Lime (fruit)

A lime (from French lime, from Arabic līma, from Persian līmū, "lemon"),[1] is a citrus fruit, which is typically round, green in color, 3–6 centimetres (1.2–2.4 in) in diameter, and contains acidic juice vesicles.[2]

Lime and blossom
Kaffir lime fruit
Zesting a lime
Lime (Citrus latifolia) essential oil

There are several species of citrus trees whose fruits are called limes, including the Key lime (Citrus aurantiifolia), Persian lime, kaffir lime, and desert lime. Limes are a rich source of vitamin C, are sour, and are often used to accent the flavours of foods and beverages. They are grown year-round.[3] Plants with fruit called "limes" have diverse genetic origins; limes do not form a monophyletic group.

Plants known as "lime"

The difficulty in identifying exactly which species of fruit are called lime in different parts of the English-speaking world (and the same problem applies to homonyms in other European languages) is increased by the botanical complexity of the citrus genus itself, to which the majority of limes belong. Species of this genus hybridise readily, and it is only recently that genetic studies have started to shed light on the structure of the genus. The majority of cultivated species are in reality hybrids, produced from the citron (Citrus medica), the mandarin orange (Citrus reticulata), the pomelo (Citrus maxima) and in particular with many lime varieties, the micrantha (Citrus hystrix var. micrantha).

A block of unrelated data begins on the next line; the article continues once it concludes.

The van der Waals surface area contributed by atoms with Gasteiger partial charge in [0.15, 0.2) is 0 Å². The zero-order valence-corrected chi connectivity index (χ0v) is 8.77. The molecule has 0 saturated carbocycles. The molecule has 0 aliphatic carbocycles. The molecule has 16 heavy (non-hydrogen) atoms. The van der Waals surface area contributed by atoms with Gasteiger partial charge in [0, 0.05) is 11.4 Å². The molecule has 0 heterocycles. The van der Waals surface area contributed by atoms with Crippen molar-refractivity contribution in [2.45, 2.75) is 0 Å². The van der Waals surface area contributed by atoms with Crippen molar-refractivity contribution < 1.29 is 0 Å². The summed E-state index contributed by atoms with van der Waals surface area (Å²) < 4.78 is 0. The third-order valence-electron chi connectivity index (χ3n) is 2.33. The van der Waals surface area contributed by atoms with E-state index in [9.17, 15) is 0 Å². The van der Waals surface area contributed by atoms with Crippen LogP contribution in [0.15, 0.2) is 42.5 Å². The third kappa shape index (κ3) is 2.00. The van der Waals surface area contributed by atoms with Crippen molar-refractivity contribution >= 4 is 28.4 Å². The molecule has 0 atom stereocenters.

• Australian limes (former Microcitrus and Eremocitrus)
    • Australian desert lime (Citrus glauca)
    • Australian finger lime (Citrus australasica)
    • Australian lime (Citrus australis)
    • Blood lime (red finger lime × (sweet orange × mandarin) )
  • Kaffir lime (Citrus hystrix); a papeda relative, is one of three most widely produced limes globally.[4]
  • Key lime (Citrus × aurantiifolia=Citrus micrantha × Citrus medica[5][6][7]) is also one of three most widely produced limes globally.[4]
  • Philippine lime (Citrus × microcarpa), a kumquat × mandarin hybrid[8]
  • Persian lime (Citrus × latifolia) a key lime × lemon hybrid, is the single most widely produced lime globally, with Mexico being the largest producer.[4]
  • Rangpur lime (Mandarin lime, lemandarin,[9] Citrus limonia), a mandarin orange × citron hybrid
  • Spanish lime (Melicoccus bijugatus); not a citrus
  • Sweet lime etc. (Citrus limetta, etc.); several distinct citrus hybrids
  • Wild lime (Adelia ricinella); not a citrus
  • Wild lime (Zanthoxylum fagara); not a citrus
  • Limequat (lime × kumquat)

Note that the tree species known in Britain as lime trees (Tilia sp.), called linden in other dialects of English, are broadleaf temperate plants unrelated to the citrus fruits.


Lime (and lemon) production, 2018
Country Production
(millions of tonnes)
Nutrition of limes, raw
Limes, whole and in cross section
Nutritional value per 100 g (3.5 oz)
Energy126 kJ (30 kcal)
10.5 g
Sugars1.7 g
Dietary fiber2.8 g
0.2 g
0.7 g
VitaminsQuantity %DV
Thiamine (B1)
0.03 mg
Riboflavin (B2)
0.02 mg
Niacin (B3)